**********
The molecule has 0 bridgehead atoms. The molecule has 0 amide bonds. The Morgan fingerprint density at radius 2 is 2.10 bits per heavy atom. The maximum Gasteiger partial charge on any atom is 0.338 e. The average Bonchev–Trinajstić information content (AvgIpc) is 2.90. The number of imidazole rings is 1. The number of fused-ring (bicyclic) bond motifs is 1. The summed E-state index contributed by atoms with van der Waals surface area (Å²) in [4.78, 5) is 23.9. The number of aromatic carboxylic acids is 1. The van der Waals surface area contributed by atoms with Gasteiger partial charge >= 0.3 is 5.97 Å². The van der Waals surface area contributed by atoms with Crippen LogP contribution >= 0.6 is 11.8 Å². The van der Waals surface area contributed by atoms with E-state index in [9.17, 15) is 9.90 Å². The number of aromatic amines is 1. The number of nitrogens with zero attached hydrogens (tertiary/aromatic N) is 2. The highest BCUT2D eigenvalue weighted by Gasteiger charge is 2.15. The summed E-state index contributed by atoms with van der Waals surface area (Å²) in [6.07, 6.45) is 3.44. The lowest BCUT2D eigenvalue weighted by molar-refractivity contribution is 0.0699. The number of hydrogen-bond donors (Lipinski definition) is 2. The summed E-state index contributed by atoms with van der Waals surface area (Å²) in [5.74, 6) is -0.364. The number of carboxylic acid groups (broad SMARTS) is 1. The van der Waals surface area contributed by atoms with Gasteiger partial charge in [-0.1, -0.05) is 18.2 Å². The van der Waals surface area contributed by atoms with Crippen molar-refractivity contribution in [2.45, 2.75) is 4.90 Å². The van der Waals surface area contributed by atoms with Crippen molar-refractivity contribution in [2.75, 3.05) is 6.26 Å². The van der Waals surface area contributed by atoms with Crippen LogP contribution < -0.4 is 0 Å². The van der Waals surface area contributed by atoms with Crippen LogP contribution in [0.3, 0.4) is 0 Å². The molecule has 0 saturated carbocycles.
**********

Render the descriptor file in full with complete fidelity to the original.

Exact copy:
The molecule has 0 bridgehead atoms. The molecule has 0 amide bonds. The Morgan fingerprint density at radius 2 is 2.10 bits per heavy atom. The maximum Gasteiger partial charge on any atom is 0.338 e. The average Bonchev–Trinajstić information content (AvgIpc) is 2.90. The number of imidazole rings is 1. The number of fused-ring (bicyclic) bond motifs is 1. The summed E-state index contributed by atoms with van der Waals surface area (Å²) in [4.78, 5) is 23.9. The number of aromatic carboxylic acids is 1. The van der Waals surface area contributed by atoms with Gasteiger partial charge >= 0.3 is 5.97 Å². The van der Waals surface area contributed by atoms with Crippen LogP contribution >= 0.6 is 11.8 Å². The van der Waals surface area contributed by atoms with E-state index in [9.17, 15) is 9.90 Å². The number of aromatic amines is 1. The number of nitrogens with zero attached hydrogens (tertiary/aromatic N) is 2. The highest BCUT2D eigenvalue weighted by Gasteiger charge is 2.15. The summed E-state index contributed by atoms with van der Waals surface area (Å²) in [6.07, 6.45) is 3.44. The lowest BCUT2D eigenvalue weighted by molar-refractivity contribution is 0.0699. The number of hydrogen-bond donors (Lipinski definition) is 2. The summed E-state index contributed by atoms with van der Waals surface area (Å²) in [5.74, 6) is -0.364. The number of carboxylic acid groups (broad SMARTS) is 1. The van der Waals surface area contributed by atoms with Gasteiger partial charge in [-0.1, -0.05) is 18.2 Å². The van der Waals surface area contributed by atoms with Crippen molar-refractivity contribution in [2.45, 2.75) is 4.90 Å². The van der Waals surface area contributed by atoms with Crippen molar-refractivity contribution in [2.75, 3.05) is 6.26 Å². The van der Waals surface area contributed by atoms with Crippen LogP contribution < -0.4 is 0 Å². The van der Waals surface area contributed by atoms with Crippen LogP contribution in [0.3, 0.4) is 0 Å². The molecule has 0 saturated carbocycles.